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Case Study - Self Blame

Apr 20, 2009 - 0 comments




Self Blame  

When Alison, the only child of doting parents, was very young, she came to believe that she was responsible for her parents’ happiness.  “I was the center of their universe,” she recalls.  “Every time I turned around they were saying, ‘You’re so wonderful.  You make us so happy.  Nothing makes us as happy as our little angel does.’”  Obviously, hearing such things was not what hurt Alison, although it did set the stage for how she reacted when she got hurt.  

Alison’s father, an exceptionally talented musician, was a manic-depressive, and when he was depressed Alison suffered with him, because no matter how hard she tried she could not make him happy.  Consequently, when her father committed suicide, Alison, who was twelve at the time, believed he took his own life because she had failed him.

As a result, Alison got stuck in self-blame.  Believing that her father killed himself because she failed to make him happy, Alison even now becomes extremely anxious whenever she encounters people who are unhappy or circumstances that might make someone unhappy.  At work, at home, or while socializing, she cannot relax until she is absolutely certain that everyone around her is comfortable and satisfied.  She suffers terribly when her co-workers argue or her husband has a bad day.  She cannot enjoy a meal unless everyone who is dining with her enjoys theirs.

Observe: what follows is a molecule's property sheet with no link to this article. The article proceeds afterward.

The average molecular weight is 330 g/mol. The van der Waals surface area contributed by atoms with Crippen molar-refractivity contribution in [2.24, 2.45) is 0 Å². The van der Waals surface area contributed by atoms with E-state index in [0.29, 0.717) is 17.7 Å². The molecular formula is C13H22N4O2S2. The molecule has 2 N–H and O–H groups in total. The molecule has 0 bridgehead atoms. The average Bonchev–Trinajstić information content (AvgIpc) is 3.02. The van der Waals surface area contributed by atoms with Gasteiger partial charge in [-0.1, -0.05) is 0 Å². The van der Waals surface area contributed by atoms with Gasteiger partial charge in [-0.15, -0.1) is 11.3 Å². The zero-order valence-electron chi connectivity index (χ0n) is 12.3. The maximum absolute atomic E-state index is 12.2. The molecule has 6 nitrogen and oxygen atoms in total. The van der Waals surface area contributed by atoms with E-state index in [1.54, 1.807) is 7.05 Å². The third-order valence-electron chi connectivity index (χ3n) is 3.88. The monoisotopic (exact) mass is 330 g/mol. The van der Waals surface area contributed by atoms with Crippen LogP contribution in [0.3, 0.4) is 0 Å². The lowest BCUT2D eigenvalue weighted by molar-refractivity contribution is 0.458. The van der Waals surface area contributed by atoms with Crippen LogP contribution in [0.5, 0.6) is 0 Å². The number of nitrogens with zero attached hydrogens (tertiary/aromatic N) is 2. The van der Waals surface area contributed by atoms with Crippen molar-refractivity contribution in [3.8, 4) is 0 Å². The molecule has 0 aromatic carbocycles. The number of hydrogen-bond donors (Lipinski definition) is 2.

Like Alison, you may too be stuck in self-blame, especially if you feel responsible for everyone and everything; feel unhappy when you wife, girlfriend, children, friends, or parents feel unhappy; feel compelled to do something to make them happy; constantly try to “fix” things, gloss over unpleasant realities, or apologize for things that you couldn’t possibly have caused – like the weather, power failures, the flu bug, and of course, other people’s words and actions.

Self-blame destroys self-esteem.  Each day spent blaming yourself for pain from the past is a day spent despising yourself and reminding yourself that you do not measure up.  You cannot appreciate your own uniqueness.

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